R., a Communist whom T befriended when they were both in Moscow. He depends on G. for his power, although he despises and fears him. Eventually, he is blamed by the Soviets for excessive murders and is himself taken to the Soviet Union and killed.
Last Updated on May 9, 2015, by eNotes Editorial. Word Count: 578
T and the other Hungarian Communists, like Konrád himself, had hoped for a new freedom which would enable people of all classes to assert their individual wills, as T’s prosperous parents and grandparents, and others of their class, had been able to do in a hierarchical society. They were disillusioned to discover that the Communist society in practice allowed freedom to no one. The characters in this novel are divided between those who insist on being themselves, even in a repressive society, and those who submerge their personalities and structure their utterances, even their thoughts, in order to seem like everyone else.
T is by nature an intellectual, a person who examines every event and every theory in the light of reason. His willingness to envision change makes him a revolutionary; when the new society develops, however, based on unthinking acceptance of simplistic theories and the practice based upon them, T has no place in it. Throughout the novel, T contrasts himself with those who choose not to question, such as the director of the asylum, and the academics who would teach him how to succeed without doing any significant thinking. T cannot surrender his mind, even to preserve his physical self. Unfortunately, as he lives more and more in the mind, he loses the capacity to live in the heart, and thus his marriage is the final sacrifice to a society that has driven its brightest members into conformity or into themselves.
T’s wife is a bright, outgoing person who is similarly stunted. Generous and imaginative, she cannot be at ease in a society where secretiveness is a necessity. When T can no longer reach out to her or to anyone else, she finds a young lover and abandons the effort to reach her husband.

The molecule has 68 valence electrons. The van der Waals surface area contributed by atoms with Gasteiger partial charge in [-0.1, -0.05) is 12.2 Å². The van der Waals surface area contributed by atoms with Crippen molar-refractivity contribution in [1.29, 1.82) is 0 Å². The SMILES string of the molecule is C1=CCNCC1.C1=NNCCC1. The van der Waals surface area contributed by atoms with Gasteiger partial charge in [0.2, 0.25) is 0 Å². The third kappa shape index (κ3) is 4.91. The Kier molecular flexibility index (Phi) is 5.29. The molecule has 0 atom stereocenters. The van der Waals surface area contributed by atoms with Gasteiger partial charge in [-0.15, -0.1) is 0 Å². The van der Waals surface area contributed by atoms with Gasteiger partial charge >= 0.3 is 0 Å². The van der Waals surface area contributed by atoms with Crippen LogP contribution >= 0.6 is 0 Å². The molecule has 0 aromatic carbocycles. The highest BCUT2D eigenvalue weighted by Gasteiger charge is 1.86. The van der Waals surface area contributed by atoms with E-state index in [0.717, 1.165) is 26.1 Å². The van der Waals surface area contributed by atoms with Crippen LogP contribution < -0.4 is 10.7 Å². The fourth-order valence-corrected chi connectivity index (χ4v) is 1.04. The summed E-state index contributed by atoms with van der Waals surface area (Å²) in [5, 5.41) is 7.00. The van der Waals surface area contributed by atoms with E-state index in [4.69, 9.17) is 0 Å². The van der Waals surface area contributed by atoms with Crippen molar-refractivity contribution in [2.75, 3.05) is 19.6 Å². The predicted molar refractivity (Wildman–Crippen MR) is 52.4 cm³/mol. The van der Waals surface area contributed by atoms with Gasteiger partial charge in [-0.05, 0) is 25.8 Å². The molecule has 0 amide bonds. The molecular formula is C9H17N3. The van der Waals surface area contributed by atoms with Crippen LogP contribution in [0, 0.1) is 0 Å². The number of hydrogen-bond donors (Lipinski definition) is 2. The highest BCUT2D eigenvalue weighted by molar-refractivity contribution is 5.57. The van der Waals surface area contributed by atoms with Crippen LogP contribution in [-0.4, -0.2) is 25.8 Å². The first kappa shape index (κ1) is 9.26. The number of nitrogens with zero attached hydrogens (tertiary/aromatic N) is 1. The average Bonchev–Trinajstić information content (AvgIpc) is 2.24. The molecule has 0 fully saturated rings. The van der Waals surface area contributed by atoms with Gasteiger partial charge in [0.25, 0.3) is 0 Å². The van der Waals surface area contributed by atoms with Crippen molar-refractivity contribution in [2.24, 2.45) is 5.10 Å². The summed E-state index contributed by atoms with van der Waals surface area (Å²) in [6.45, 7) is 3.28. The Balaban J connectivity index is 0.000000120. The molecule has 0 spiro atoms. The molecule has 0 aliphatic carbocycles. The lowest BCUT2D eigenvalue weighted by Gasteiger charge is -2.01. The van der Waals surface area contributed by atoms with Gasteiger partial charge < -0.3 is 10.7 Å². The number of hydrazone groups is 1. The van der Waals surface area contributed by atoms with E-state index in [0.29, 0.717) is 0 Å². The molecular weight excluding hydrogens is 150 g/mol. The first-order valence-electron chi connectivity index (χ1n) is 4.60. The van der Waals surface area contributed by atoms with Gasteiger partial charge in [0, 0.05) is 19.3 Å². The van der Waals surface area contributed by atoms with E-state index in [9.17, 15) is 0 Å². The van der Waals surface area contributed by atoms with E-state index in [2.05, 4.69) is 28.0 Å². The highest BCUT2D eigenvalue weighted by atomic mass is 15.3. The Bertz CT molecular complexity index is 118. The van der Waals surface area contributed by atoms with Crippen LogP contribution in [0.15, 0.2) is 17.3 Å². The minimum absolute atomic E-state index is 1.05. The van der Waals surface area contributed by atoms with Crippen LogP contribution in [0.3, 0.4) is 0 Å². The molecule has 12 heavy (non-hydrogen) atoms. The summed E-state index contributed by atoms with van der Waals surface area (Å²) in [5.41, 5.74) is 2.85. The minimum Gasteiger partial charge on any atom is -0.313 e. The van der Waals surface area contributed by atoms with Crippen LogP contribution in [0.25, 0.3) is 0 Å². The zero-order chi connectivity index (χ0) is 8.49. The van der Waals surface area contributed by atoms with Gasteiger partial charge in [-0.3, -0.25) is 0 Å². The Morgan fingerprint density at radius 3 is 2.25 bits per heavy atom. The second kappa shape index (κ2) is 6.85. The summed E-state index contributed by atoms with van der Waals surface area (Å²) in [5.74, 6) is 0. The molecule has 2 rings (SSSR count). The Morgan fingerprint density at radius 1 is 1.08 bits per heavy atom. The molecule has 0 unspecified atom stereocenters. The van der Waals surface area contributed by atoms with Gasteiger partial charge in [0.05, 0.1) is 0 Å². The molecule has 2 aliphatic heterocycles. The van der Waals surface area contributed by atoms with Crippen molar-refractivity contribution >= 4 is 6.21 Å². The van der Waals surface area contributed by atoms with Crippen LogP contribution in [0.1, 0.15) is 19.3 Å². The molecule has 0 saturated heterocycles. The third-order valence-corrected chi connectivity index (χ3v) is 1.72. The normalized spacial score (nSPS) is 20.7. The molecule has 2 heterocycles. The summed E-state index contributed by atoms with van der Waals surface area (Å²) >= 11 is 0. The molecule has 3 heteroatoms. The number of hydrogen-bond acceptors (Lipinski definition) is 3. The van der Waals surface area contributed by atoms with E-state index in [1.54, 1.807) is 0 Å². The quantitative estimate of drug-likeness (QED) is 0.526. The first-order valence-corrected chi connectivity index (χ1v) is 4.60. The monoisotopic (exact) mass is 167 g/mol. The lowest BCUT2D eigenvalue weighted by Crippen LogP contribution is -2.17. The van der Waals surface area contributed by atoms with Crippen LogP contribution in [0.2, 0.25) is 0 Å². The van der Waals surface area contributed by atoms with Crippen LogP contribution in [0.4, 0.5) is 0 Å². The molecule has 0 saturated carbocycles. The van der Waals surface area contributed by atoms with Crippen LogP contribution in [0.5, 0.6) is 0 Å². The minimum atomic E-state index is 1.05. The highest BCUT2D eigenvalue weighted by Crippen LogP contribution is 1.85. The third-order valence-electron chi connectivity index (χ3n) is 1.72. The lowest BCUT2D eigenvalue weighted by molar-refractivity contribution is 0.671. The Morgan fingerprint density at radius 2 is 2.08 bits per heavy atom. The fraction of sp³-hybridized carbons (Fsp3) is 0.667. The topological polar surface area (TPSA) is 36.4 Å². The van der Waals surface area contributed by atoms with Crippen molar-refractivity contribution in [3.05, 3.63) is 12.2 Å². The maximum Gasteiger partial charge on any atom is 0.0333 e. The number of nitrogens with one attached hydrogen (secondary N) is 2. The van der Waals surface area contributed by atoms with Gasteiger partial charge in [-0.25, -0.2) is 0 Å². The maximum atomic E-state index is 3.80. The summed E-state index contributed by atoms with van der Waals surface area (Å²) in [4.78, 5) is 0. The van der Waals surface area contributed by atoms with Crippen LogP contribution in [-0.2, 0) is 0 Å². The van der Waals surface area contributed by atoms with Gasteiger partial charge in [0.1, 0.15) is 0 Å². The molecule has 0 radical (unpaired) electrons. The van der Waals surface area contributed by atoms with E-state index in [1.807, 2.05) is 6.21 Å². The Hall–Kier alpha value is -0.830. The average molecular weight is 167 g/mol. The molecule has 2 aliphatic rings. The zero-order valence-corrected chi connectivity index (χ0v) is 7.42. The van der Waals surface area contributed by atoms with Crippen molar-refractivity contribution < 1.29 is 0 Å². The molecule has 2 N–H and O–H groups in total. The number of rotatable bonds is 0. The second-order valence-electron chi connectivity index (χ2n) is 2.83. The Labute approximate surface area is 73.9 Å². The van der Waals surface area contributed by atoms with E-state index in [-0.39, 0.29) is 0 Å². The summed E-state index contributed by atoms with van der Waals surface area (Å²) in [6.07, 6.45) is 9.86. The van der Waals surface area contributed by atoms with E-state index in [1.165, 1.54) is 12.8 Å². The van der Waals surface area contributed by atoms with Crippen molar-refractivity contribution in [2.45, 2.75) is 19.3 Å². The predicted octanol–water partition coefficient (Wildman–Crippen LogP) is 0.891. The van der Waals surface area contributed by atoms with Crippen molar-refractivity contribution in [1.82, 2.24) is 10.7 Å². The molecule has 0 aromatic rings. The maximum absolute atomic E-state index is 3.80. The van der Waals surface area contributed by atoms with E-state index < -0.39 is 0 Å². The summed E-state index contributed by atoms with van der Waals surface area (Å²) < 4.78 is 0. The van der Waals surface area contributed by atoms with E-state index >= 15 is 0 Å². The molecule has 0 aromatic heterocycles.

Dani, T’s untrustworthy younger brother, has been both a revolutionary and an informer, just as he has been both the lover and, finally, the murderer of his beloved. Adventuresome, emotional, unstable, he seems to court death as the final adventure. Needing freedom as much as his older brother needs it, he responds to deprivation with violence. When he learns that Teri has informed on him in order to prevent his leaving the country, he knows himself to be imprisoned by her and by his society. He had predicted that if he did not make it to the West and freedom, he would explode. He does, murdering Teri and then killing himself.
The other characters in the novel are presented through T’s eyes as well as through their own words and actions but appear and depart as he recounts his life story. Sometimes, like the Cossack of World War II, the character will reappear in order to reveal his fate. The Cossack, unlike T, is a successful adapter. Twenty years after his initial encounter with T, he is a successful Soviet politician. When he encounters the protagonist once again, it is to define freedom, which, he says, is the ability to lie in bed, drink vodka, and chase women, while convincing everyone that you are superior. Such characters as the director of the asylum, the Cossack, the lieutenant colonel who conducts the house search, and the brand bank manager, whom T sees as a double at the end of the story, cannot understand those who refuse to conform to society’s demands. Thus they provide a significant contrast to the individualists: the narrator, his wife, and his brother.